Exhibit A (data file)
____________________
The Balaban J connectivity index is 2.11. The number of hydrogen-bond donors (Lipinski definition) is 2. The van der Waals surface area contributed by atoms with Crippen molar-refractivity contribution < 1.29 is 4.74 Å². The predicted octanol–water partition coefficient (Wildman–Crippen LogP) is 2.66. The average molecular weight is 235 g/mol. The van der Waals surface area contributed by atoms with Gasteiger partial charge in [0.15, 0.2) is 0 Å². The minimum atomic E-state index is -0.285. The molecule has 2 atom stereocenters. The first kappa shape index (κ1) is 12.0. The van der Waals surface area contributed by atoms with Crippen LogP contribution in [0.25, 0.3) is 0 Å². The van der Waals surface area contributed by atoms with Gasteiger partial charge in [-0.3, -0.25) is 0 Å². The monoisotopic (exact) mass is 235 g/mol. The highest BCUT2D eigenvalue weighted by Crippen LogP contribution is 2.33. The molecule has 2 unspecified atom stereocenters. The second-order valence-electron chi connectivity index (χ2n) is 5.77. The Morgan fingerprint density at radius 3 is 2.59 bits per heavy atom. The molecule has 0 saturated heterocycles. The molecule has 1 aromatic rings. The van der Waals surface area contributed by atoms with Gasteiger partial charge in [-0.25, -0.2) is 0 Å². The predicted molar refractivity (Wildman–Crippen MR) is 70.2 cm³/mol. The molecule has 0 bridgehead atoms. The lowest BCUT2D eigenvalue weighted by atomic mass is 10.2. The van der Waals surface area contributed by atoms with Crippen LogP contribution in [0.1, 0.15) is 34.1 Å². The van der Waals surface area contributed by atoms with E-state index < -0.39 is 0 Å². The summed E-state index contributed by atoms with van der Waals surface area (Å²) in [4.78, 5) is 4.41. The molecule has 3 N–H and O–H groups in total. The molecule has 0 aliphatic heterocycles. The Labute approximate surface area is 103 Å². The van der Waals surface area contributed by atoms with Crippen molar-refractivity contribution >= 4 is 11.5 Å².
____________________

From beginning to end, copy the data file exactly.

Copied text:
The Balaban J connectivity index is 2.11. The number of hydrogen-bond donors (Lipinski definition) is 2. The van der Waals surface area contributed by atoms with Crippen molar-refractivity contribution < 1.29 is 4.74 Å². The predicted octanol–water partition coefficient (Wildman–Crippen LogP) is 2.66. The average molecular weight is 235 g/mol. The van der Waals surface area contributed by atoms with Gasteiger partial charge in [0.15, 0.2) is 0 Å². The minimum atomic E-state index is -0.285. The molecule has 2 atom stereocenters. The first kappa shape index (κ1) is 12.0. The van der Waals surface area contributed by atoms with Crippen LogP contribution in [0.25, 0.3) is 0 Å². The van der Waals surface area contributed by atoms with Gasteiger partial charge in [-0.3, -0.25) is 0 Å². The monoisotopic (exact) mass is 235 g/mol. The highest BCUT2D eigenvalue weighted by Crippen LogP contribution is 2.33. The molecule has 2 unspecified atom stereocenters. The second-order valence-electron chi connectivity index (χ2n) is 5.77. The Morgan fingerprint density at radius 3 is 2.59 bits per heavy atom. The molecule has 0 saturated heterocycles. The molecule has 1 aromatic rings. The van der Waals surface area contributed by atoms with Gasteiger partial charge in [-0.25, -0.2) is 0 Å². The predicted molar refractivity (Wildman–Crippen MR) is 70.2 cm³/mol. The molecule has 0 bridgehead atoms. The lowest BCUT2D eigenvalue weighted by atomic mass is 10.2. The van der Waals surface area contributed by atoms with Crippen LogP contribution in [0.1, 0.15) is 34.1 Å². The van der Waals surface area contributed by atoms with E-state index < -0.39 is 0 Å². The summed E-state index contributed by atoms with van der Waals surface area (Å²) in [4.78, 5) is 4.41. The molecule has 3 N–H and O–H groups in total. The molecule has 0 aliphatic heterocycles. The Labute approximate surface area is 103 Å². The van der Waals surface area contributed by atoms with Crippen molar-refractivity contribution >= 4 is 11.5 Å².